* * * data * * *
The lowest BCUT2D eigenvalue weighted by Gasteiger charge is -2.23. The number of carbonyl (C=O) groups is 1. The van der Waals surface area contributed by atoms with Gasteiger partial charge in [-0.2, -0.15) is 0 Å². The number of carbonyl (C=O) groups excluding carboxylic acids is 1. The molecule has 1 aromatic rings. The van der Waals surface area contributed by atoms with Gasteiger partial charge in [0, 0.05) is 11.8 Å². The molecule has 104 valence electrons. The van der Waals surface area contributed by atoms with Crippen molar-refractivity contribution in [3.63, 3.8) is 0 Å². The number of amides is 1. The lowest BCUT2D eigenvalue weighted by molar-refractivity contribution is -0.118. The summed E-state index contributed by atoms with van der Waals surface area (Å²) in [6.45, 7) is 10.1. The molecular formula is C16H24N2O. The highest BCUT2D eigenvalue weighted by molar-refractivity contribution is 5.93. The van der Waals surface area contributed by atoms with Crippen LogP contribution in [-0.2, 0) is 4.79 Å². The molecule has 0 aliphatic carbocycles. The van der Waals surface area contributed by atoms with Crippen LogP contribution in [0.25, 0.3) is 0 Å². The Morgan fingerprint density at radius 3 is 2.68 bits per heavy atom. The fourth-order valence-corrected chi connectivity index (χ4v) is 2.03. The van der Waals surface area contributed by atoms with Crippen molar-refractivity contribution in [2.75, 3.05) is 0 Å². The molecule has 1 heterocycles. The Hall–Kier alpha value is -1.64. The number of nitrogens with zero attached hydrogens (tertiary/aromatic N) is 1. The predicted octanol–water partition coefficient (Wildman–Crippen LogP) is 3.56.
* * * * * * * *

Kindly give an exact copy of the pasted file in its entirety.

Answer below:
The lowest BCUT2D eigenvalue weighted by Gasteiger charge is -2.23. The number of carbonyl (C=O) groups is 1. The van der Waals surface area contributed by atoms with Gasteiger partial charge in [-0.2, -0.15) is 0 Å². The number of carbonyl (C=O) groups excluding carboxylic acids is 1. The molecule has 1 aromatic rings. The van der Waals surface area contributed by atoms with Gasteiger partial charge in [0, 0.05) is 11.8 Å². The molecule has 104 valence electrons. The van der Waals surface area contributed by atoms with Crippen molar-refractivity contribution in [3.63, 3.8) is 0 Å². The number of amides is 1. The lowest BCUT2D eigenvalue weighted by molar-refractivity contribution is -0.118. The summed E-state index contributed by atoms with van der Waals surface area (Å²) in [6.45, 7) is 10.1. The molecular formula is C16H24N2O. The highest BCUT2D eigenvalue weighted by molar-refractivity contribution is 5.93. The van der Waals surface area contributed by atoms with Crippen LogP contribution in [-0.2, 0) is 4.79 Å². The molecule has 0 aliphatic carbocycles. The van der Waals surface area contributed by atoms with Crippen LogP contribution in [0.25, 0.3) is 0 Å². The Morgan fingerprint density at radius 3 is 2.68 bits per heavy atom. The fourth-order valence-corrected chi connectivity index (χ4v) is 2.03. The van der Waals surface area contributed by atoms with Crippen molar-refractivity contribution in [2.75, 3.05) is 0 Å². The molecule has 1 heterocycles. The Hall–Kier alpha value is -1.64. The number of nitrogens with zero attached hydrogens (tertiary/aromatic N) is 1. The predicted octanol–water partition coefficient (Wildman–Crippen LogP) is 3.56.